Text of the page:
Developing Government Policy Capability

Book description

The creation of public and government policy presents a “wicked” problem because it tends to be highly contested, involves many different stakeholders, and yields outcomes that change and evolve over time. Developing Government Policy Capability examines the role project management plays in supporting how policy work is conducted. Using Australia’s controversial Tobacco Plain Packaging Bill 2011 as a case study, the authors explore the question: Can project management practices contribute to improving government policy development and implementation capability? Their argument—that project management can solve even “wicked” problems—is not necessarily new. As they explain, that’s pretty much what project management is all about. Project managers need to clearly articulate, acknowledge, and legitimize invisible work—the bridge between what is being done and what is supposed to be done. The project management tool set and the importance of recognizing the societal dimension when planning and conducting projects can make it possible for practitioners to tackle even the most complex policy work.

Table of contents

  1. Cover Page
  2. Title Page
  3. Copyright Page
  4. Dedication
  5. Acknowledgments
  6. Contents
  7. Abbreviations and Acronyms
  8. Executive Summary
  9. Chapter 1: Policy Work as a Context for Project Management
    1. Project Management in Context
    2. Rethinking Project Management
    3. Policy Work
    4. Project Management in a Policy Context
  10. Chapter 2: Policy Work in Australia
    1. Policy Work in Australia
    2. The Role of the Federal Government Cabinet
    3. The Reform Agenda to Build Policy Capability
    4. Policy Work through the Lens of Project Management
    5. Fit for Purpose—Project Management for Policy Work?
    6. Concluding Remarks—Policy Work in Australia
  11. Chapter 3: Reconceptualizing Project Management for Policy Work
    1. Policy Capability: Implications for Project Management
      1. Soft Skills
      2. Governance
      3. Communication and Engagement
      4. Managing Uncertainty
      5. Planning for Contingencies
      6. Structuring the Project
      7. Controlling the Project
      8. The Value Proposition of the Project
    2. Dealing with Wicked Problems: A Knowledge-Based View of the Project Management Practice
      1. Reflective Practice
      2. Experiential Learning
      3. Sense-Making
      4. Remembering
    3. Concluding Remarks: A Knowledge-Based View of Project Management
  12. Chapter 4: The Tobacco Plain Packaging Bill 2011 Case Study
    1. Research Method
    2. Case Study: Tobacco Plain Packaging
      1. Case Setting: Australian Effort on Tobacco Control in an International Context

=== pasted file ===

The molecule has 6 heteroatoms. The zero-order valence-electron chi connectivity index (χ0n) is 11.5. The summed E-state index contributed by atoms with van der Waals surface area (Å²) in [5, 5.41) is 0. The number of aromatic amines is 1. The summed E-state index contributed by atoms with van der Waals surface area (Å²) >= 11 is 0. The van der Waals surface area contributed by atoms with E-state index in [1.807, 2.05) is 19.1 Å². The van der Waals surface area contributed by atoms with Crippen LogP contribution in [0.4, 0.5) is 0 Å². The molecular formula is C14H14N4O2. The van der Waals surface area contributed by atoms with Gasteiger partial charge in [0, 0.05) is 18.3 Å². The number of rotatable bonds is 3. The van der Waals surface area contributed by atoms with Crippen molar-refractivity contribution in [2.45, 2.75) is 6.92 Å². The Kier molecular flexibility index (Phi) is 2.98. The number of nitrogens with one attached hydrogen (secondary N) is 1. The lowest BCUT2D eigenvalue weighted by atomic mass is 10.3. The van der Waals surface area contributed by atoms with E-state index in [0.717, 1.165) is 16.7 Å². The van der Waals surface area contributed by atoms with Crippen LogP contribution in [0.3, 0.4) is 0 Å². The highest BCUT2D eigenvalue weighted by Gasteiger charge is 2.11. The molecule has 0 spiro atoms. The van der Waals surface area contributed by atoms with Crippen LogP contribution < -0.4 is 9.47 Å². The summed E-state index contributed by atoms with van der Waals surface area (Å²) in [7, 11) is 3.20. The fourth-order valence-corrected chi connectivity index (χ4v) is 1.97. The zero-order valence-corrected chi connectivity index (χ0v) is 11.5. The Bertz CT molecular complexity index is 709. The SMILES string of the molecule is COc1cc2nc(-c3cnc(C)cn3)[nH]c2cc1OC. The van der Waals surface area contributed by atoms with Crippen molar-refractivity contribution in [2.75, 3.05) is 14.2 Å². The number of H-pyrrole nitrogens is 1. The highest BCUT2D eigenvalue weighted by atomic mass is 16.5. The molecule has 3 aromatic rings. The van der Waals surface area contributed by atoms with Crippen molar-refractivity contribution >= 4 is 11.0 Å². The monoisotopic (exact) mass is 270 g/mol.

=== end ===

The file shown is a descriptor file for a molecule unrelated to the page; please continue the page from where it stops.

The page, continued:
2. Overview—Tobacco Plain Packaging Bill 2011 (TPP)
    3. The TPP: A Project Management Perspective
      1. Soft Skills
      2. Governance
      3. Communication and Engagement
      4. Managing Uncertainty
      5. Planning for Contingencies
      6. Controlling the Project
      7. The Value Proposition of the Project
    4. Knowledge-Based Practices
      1. Reflective Practice
      2. Experiential Learning
      3. Sense-Making
      4. Remembering
    5. Closing Remarks: The TPP Case Study
  13. Chapter 5: Reflections on the TPP Case Study
    1. The Project as a Way of Organizing Policy Work
    2. Foundations for a Conceptual Framework for Project Management
    3. Addressing “Wicked” Problems: A Conceptual Framework
  14. Chapter 6: Implications for Policy Work and Project Management
    1. Contributions of the Research
      1. A Societal Dimension: Broadening the Project Management Landscape
      2. Reorienting Project Management Practice: Valuing Knowledge, Experience, and Innovation
      3. Expanding the Project Management Research Agenda
    2. Concluding Remarks: Implications for Practice, Education, and Research
  15. Appendices
    1. Appendix 1: Cabinet Implementation Unit
    2. Appendix 2: Reforms of Public Sector Management in Australia
      1. The Three Phases of APS Reforms
      2. Managerialism
      3. New Public Management
      4. Integrated Governance
    3. Appendix 3: The WHO and the Framework Convention on Tobacco Control: Historical Background
    4. Appendix 4: Historical Overview of Tobacco Control Initiatives in Australia
  16. References
  17. Contributors

Product information

  • Title: Developing Government Policy Capability
  • Author(s): Dr. Jill Owen, Dr. James Connor, Henry Linger, Dr. Vanessa McDermott, Dr. Chivonne Algeo
  • Release date: February 2017
  • Publisher(s): Project Management Institute
  • ISBN: None